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Lyme Arthritis—From High Index of Suspicion to Diagnosis and Treatment

Lyme Arthritis—From High Index of Suspicion to Diagnosis and Treatment

An effusion of the knee(s) is the most common manifestation of Lyme arthritis, a late stage of infection with Borrelia burgdorferi, the tick involved in transmission. Geographically found in the East, Midwest, and now spreading into new areas, Lyme arthritis is often misdiagnosed as a nonspecific inflammatory arthritis of unknown cause.

Where I practice in Western Connecticut, the large number of adults with knee effusion in the months of January, February, and March has raised my antenna for Lyme arthritis. This is due to the 6-month delay from initial tick bite to manifestation of symptoms. The differential diagnosis of a knee effusion is large; however a high index of suspicion is needed in endemic areas.

On average, we see one to four cases annually, and it is estimated that 60% of patients not treated will develop this late complication. Occasionally, these patients will be seen in orthopedics where aspiration and corticosteroid injections are given. Although x-rays are taken and osteoarthritis is noted on the reading, the diagnosis goes undetected. The effusions return and on the second visit a Lyme titer is drawn along with other labs. The referral is made when IgG titers for Lyme on Western blot testing are positive across the IgG spectrum. Additionally, the IgM Western blot may also be positive. Inflammatory markers can be elevated, and even a false-positive rheumatoid factor can be seen.

There are several case studies in the literature where treatments with corticosteroid injections have led to prolongation of symptoms and functional decline unless appropriate antibiotic therapy is instituted. For those diagnosed with Lyme arthritis, the Infectious Disease Society of America (IDSA) guidelines recommend treatment with 28 days of oral doxycycline 100 mg twice daily. For those with continuing pain and swelling, intravenous ceftriaxone is typically infused for 14 to 28 days.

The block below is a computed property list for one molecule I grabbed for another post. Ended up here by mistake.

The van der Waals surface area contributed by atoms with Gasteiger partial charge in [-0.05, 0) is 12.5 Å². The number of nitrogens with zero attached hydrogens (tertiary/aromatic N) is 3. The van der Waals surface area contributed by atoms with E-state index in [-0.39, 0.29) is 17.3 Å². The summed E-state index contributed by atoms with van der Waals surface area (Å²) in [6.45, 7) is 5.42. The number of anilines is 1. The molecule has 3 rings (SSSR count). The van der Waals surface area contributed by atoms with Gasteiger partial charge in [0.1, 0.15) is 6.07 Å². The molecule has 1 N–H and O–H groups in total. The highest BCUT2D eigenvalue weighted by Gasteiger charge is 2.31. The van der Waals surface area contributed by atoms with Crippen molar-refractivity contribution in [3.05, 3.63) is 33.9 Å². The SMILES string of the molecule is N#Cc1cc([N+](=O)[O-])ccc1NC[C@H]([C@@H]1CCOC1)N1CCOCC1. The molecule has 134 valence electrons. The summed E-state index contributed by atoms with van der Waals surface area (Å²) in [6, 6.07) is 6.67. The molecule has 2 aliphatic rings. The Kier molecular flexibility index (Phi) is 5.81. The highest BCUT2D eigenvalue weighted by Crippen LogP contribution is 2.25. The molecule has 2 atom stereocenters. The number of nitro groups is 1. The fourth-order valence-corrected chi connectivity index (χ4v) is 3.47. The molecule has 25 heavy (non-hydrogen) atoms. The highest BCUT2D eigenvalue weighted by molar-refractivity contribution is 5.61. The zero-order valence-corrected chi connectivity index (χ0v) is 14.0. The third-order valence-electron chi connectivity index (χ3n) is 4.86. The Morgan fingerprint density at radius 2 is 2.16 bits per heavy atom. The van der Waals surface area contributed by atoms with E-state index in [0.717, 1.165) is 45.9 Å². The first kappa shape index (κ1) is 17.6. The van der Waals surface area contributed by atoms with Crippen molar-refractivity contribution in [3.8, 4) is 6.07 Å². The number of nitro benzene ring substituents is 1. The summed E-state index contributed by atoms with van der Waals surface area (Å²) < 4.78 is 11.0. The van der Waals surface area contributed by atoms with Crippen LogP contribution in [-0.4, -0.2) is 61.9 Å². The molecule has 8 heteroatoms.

There are a few pearls and subtleties that can help alert primary care providers to this diagnosis. Many patients will have no prior personal or family history of arthritis. Usually no other joints are affected and the effusion is frequently large and most commonly in the knee. Often there is a mismatch between the size of the effusion and the relative low level of pain. However, range of joint motion and posterior popliteal swelling are quite common, and in some cases the ankle joint can be affected.

If Lyme disease is endemic where you practice, it is important to remember the time of year the case presents. Deer ticks essentially stop moving at 40 degrees Fahrenheit but do not die at lower temperatures unless there are unusual weather circumstances. Timing the stage of Lyme and new onset of knee effusion in the winter supports a tick bite that went undetected in the June/July time frame. These patients will not remember a rash or flu-like symptoms and will not recall finding or removing a tick. However, a careful history will reveal a reasonable story for exposure. If you suspect Lyme arthritis or have a case that does not resolve after antibiotic treatment, referral is recommended.

There are several disease-modifying drugs that are used for other inflammatory arthritides that can put this indolent synovitis into remission. Most cases resolve with initial antibiotic treatment and only a small percent will need disease-modifying therapy. Long-term antibiotic therapy is not recommended by the IDSA and many other medical organizations.

  • Cameron DJ. Consequences of treatment delay in Lyme disease. J Eval Clin Pract. 2007;13:470-472.
  • Centers for Disease Control and Prevention. Lyme disease. Accessed August 15, 2019.
  • Steere AC, Schoen RT, Taylor E. The clinical evolution of Lyme arthritis. Ann Intern Med. 1987;107:725-731.
  • Wormser GP, Dattwyler RJ, Shapiro ED, et al. The clinical assessment, treatment, and prevention of Lyme disease, human granulocytic anaplasmosis, and babesiosis: clinical practice guidelines by the Infectious Diseases Society of America. Clin Infect Dis. 2006;43:1089-1134.

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Filed under: Infectious Diseases, Rheumatology

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